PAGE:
Investigative Research (18.03.20)
Organisation: Investigative Research
Date uploaded: 18th March 2020
Date published/launched: February 2020
This report challenges the assumption that there is a link between the speed a motorcycle is travelling at, and the severity of the injuries to the rider, in the event of a collision.
The report, based on the findings of a survey of almost 1,600 riders from 30 countries who had been involved in a collision in the last decade, is authored by a team of four researchers from across the globe – including Dr Elaine Hardy from the UK.
It found that the speed of the motorcycle when it crashes with another vehicle, road infrastructure or other object does not necessarily determine the severity of the injuries of the motorcyclist.
Instead, the report concludes that the mechanism of the crash (the trajectory of the rider post-crash) has far more importance than speed in terms of the type and the severity of injuries – before going on to describe the correlation between speed and the seriousness of injuries as random.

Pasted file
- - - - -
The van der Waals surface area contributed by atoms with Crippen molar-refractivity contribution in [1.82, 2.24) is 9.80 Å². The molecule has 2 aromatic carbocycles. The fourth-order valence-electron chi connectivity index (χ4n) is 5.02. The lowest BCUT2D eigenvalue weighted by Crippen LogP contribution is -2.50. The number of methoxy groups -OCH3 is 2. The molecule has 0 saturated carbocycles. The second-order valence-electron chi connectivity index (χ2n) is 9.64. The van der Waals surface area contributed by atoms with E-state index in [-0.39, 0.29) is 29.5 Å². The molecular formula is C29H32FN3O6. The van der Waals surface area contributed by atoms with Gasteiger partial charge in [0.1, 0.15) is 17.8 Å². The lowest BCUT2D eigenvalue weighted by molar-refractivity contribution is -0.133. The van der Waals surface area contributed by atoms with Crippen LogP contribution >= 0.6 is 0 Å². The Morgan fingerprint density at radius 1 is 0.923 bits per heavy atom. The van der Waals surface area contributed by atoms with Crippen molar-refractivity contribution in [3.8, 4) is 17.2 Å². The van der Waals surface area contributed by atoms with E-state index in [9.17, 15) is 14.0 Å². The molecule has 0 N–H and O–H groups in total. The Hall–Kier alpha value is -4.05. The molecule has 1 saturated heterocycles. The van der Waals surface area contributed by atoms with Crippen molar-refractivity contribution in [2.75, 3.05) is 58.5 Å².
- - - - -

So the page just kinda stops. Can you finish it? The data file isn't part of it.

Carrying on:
The researchers say the survey findings suggest that orthodox motorcycle accident analysis appears to be looking the wrong way, in typically identifying human error as the major cause of collisions involving motorcyclists.
Elaine Hardy said: “The riders who replied to the survey came from a varied age range, motorcycling experience, as well as depth of skills and training.
“The new research presented in the report, most importantly involved riders bringing their personal experience and their expertise beyond that of simple academia.
“Riders understand motorcycling in a way quite different than that of academia, where statistical analyses of large databases such as police reports and hospital records has displaced research that requires in depth crash scene investigative knowledge.
“The riders’ crash details which were provided through the responses to the questions as well as the comments they offered, brought those stories of personal experiences which included treatment of their injuries, pillion riders and the dynamics of their crash, that in their own words allowed a deeper insight into the dynamics of crashes and the circumstances.”
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